We had a great time at Wester Hailes, drawing Sea Monkeys with everyone and singing the EEP song, but I didn't get any photos. Our next stop was Leith Library, where we were helping them with their Summer Reading Challenge final medal ceremony. First I sang an opera aria...


Photo by Jeff Holmes

(No, not really.) If you've been following my blog, you'll have seen that MYTHICAL MAZE theme of this year's Summer Reading Challenge has been a big part of my lasts few months. I got to be the official illustrator, and when I first took on the job, I met with kids at Leith Library and got their ideas and feedback on some of the characters. So it was great coming full circle and hearing how they'd enjoyed the challenge, and congratulating them for reading their six books.


Photo by Jeff Holmes

We tried to slide the medals on gracefully and not get them stuck on anyone's ears. It's a tricky task.


Photo by Jeff Holmes

Philip and I read a bit from our Oliver and the Seawigs, the myth we've created, and I talked with the kids a bit about myth making. There's no way to say your characters will be remembered thousands of years from now, like Medusa or the Minotaur, but if you do your best, you never know!


Photo by Jeff Holmes

I led everyone in drawing Medusa, Edinburgh City Libraries' Simon Radcliffe said a few words, and our sponsor, Tesco Bank, took a big Summer Reading Challenge group photo.


Photo by Jeff Holmes

One of the fun things about this summer is the way so many kids and librarians have dressed up in mythical creature costumes, and the photographers took us outside for a few more cosplay shots:


Photo by Jeff Holmes

Whee! Thank you, Edinburgh! A huge thanks to the festival's Children & Education Programme Director Janet Smyth, and you can follow the festival on Twitter: @EdBookFest and see some other things that happened on the #EdBookFest hash tag.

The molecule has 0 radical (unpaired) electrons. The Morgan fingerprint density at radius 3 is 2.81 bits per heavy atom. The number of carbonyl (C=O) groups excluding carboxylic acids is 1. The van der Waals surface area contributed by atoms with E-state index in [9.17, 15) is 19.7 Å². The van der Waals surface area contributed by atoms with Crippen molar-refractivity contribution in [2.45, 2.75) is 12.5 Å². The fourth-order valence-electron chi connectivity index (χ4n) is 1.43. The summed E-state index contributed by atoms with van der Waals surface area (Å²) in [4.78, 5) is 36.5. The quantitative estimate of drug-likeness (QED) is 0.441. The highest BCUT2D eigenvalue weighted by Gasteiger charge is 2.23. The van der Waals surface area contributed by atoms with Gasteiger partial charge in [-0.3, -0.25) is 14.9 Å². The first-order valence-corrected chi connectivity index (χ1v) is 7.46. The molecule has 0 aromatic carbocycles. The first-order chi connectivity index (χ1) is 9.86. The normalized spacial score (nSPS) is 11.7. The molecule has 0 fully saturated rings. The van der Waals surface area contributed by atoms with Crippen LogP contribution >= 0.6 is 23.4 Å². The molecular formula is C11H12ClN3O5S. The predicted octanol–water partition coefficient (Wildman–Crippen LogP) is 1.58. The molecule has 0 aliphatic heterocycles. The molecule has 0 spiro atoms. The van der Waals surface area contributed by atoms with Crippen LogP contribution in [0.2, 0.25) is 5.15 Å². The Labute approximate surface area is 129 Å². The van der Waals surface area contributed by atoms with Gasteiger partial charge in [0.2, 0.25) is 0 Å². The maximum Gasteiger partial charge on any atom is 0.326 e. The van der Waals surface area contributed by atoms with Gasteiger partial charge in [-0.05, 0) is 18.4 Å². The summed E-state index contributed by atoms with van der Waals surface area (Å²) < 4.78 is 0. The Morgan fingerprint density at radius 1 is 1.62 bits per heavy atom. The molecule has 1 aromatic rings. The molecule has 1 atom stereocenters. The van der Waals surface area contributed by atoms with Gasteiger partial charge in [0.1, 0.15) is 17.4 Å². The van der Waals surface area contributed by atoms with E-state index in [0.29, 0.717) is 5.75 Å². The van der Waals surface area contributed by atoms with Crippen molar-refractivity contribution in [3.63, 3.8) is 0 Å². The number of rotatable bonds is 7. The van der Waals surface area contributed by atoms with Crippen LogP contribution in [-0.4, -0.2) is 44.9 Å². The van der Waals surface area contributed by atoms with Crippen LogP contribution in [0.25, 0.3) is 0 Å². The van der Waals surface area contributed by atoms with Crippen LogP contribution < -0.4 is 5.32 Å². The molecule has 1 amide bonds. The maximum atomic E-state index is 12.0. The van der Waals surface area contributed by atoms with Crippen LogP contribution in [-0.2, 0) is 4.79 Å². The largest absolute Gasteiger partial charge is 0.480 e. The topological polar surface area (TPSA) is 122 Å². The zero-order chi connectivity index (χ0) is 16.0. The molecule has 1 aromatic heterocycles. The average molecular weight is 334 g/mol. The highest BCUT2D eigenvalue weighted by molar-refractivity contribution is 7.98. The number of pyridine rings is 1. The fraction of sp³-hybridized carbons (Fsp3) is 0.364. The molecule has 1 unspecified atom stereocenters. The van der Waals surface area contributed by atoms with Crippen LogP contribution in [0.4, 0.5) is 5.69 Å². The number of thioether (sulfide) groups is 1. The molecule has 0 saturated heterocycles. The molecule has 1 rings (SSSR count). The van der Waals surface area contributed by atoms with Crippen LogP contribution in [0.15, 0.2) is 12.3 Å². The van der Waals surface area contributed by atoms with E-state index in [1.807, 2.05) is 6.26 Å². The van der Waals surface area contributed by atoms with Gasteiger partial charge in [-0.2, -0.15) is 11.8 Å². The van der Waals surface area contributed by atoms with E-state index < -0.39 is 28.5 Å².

Photo by Jeff Holmes

As much as I love book festivals, I find them exhausting, and I was very grateful that I didn't have to go straight back to the drawing desk (despite impending deadlines). Stuart and I took a couple more days to visit Glasgow Auntie, and she looked after us wonderfully. Here she is, having an intimate moment with a Jampire.



Glasgow Auntie took us to beautiful Troon. I had no idea Troon had such an amazing beach.



But jellyfish... JELLYFISH! We were glad we weren't swimming. Check out this alien creature that had washed up:



One last shot with lovely Stuart in the Troon sun.



Bye bye, Scotland, but just for now! If you're further south and still want to see our Cakes in Space performance, there are still a few spaces left for our Saturday morning family-friendly launch at Daunt Books Marylebone, central London on 13 Sept at 10:30am. Book your free ticket now! (You can come with kids or without, in space costume or not, it's up to you!) :)

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2. Ian McEwan profile

       In The Observer Robert McCrum profiles, at some length Ian McEwan: 'I'm only 66 -- my notebook is still full of ideas' -- mainly, of course, about his new work, The Children Act.
       Quite a few interesting titbits -- including: